By Terry Ratner, RN,
Illustration by Linda Fountain
After two years of information gathering, intense discussion, and careful planning, the Johns Hopkins University School of Nursing is planning to unveil a new doctorate of nursing practice (DNP) this winter. Designed as the highest possible degree for nurses committed to clinical work, the DNP is an outgrowth of the increasingly complex role that advanced practice nurses must play today.
“They aren’t just taking care of individual patients or groups of patients, but working in a system that requires them to understand policy, economics, and quality and safety issues, all topics that warrant preparation at the doctoral level,” notes senior associate dean Anne E. Belcher, PhD, RN, AOCN, CNE,FAAN, who co-chaired the school’s DNP task force.
Currently there are some 200 DNP programs in development across the nation—most, like Hopkins’ program, launched in response to the American Association of Colleges of Nursing (AACN) decision in 2004 to move the current level of preparation for advanced practice nurses from a master’s degree to a clinical doctorate by 2015.
At Hopkins, two separate task forces—comprising a diverse group of advanced practice nurses and key faculty members—have worked tirelessly over the past two years researching ideas, discussing curricula, identifying target audiences, incorporating the use of technology, exploring tuition issues, and creating a business plan. Their goal: to develop the best working model for the Hopkins DNP program, due to debut in January 2008.
“Throughout our process, we have taken the time to thoughtfully and intentionally explore the rationale for a clinical nursing doctorate,” notes Dean Martha N. Hill. She adds, “We deliberately postponed our process and waited to receive the AACN white papers on the essential components of a DNP and the roadmap produced by two separate AACN task forces.”
Though plans are still being finalized, former director of the master’s program and DNP committee co-chair Phyllis W. Sharps, PhD, RN, CNE, FAAN, expects an initial class of 20-25 students, who will come to the program already having earned master’s degrees. They will proceed through the course of study as a cohort, she says.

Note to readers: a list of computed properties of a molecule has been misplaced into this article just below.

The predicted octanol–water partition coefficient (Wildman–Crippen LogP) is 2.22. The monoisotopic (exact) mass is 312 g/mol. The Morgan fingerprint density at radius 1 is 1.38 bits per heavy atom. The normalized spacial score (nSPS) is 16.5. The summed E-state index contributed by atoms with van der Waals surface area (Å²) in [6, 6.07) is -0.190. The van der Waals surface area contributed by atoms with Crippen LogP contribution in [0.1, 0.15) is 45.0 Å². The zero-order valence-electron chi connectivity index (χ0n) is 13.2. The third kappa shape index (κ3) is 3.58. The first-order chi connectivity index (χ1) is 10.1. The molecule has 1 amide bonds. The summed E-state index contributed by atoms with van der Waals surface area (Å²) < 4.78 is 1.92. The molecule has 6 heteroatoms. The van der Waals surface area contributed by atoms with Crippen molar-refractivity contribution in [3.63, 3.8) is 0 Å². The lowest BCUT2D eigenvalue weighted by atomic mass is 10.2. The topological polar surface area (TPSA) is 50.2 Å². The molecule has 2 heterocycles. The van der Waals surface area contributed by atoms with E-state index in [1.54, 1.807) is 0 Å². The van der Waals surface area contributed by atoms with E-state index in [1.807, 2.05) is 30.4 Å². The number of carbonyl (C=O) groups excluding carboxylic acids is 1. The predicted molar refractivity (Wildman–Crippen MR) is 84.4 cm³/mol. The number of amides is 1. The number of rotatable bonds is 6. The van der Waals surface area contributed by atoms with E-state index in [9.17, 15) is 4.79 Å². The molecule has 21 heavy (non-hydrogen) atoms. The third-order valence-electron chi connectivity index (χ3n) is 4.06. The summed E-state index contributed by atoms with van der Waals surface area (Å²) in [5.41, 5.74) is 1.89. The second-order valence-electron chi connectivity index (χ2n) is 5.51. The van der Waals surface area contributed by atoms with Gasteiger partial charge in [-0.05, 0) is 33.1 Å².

“This is a program where students receive lots of mentoring and individualized attention,” notes Sharps. “It’s important to match students with faculty who have similar expertise in a specific practice area.”
The Hopkins DNP will be consistent with the AACN’s national guidelines suggesting a minimum of 500 hours of clinical work for a post-master’s DNP degree.
Like the PhD program that prepares nurse scientists to lead interdisciplinary research teams, the DNP prepares leaders of multidisciplinary practice initiatives such as those that focus on patient safety, quality of care, and performance improvement. Both programs involve faculty at the schools of Public Health and Medicine.
The task force has recommended a program amenable to nurses working full time, so that they remain eligible for health care benefits and tuition remission, notes task force member Julie Stanik-Hutt, PhD, ACNP, CCNS.
The proposed full-time curriculum of 38 credits would be completed in 24 months, potentially through distance learning and executive-style learning opportunities.
“This is a program where the nurses meet and immerse themselves in intensive studies for a week at a time,” says Stanik-Hutt. “You’d come prepared having read your assigned materials and work online for the duration of the time.”
She acknowledges that balancing a full-time job and a full-time doctoral program won’t be easy. “You need to immerse yourself in your course work, be self-directed, and know what you want to accomplish,” says Stanik-Hutt. But the concentrated course of study has its benefits, she says: “The good part is that what you’ve learned the first semester isn’t out of date when you begin to practice.”
Despite the challenges ahead, Dean Hill is both optimistic and excited about what lies in store. She is convinced that the Hopkins DNP will fill a vital need. “The market is rapidly developing for future graduates,” she says. “Today there is a desperate need for this level of nursing professionals working and observing at the bedside and who ultimately will effect systematic change and innovation in patient care.”
For more information, or to apply to the DNP program, contact interim director Kathleen White at 410-614-4664 or firstname.lastname@example.org.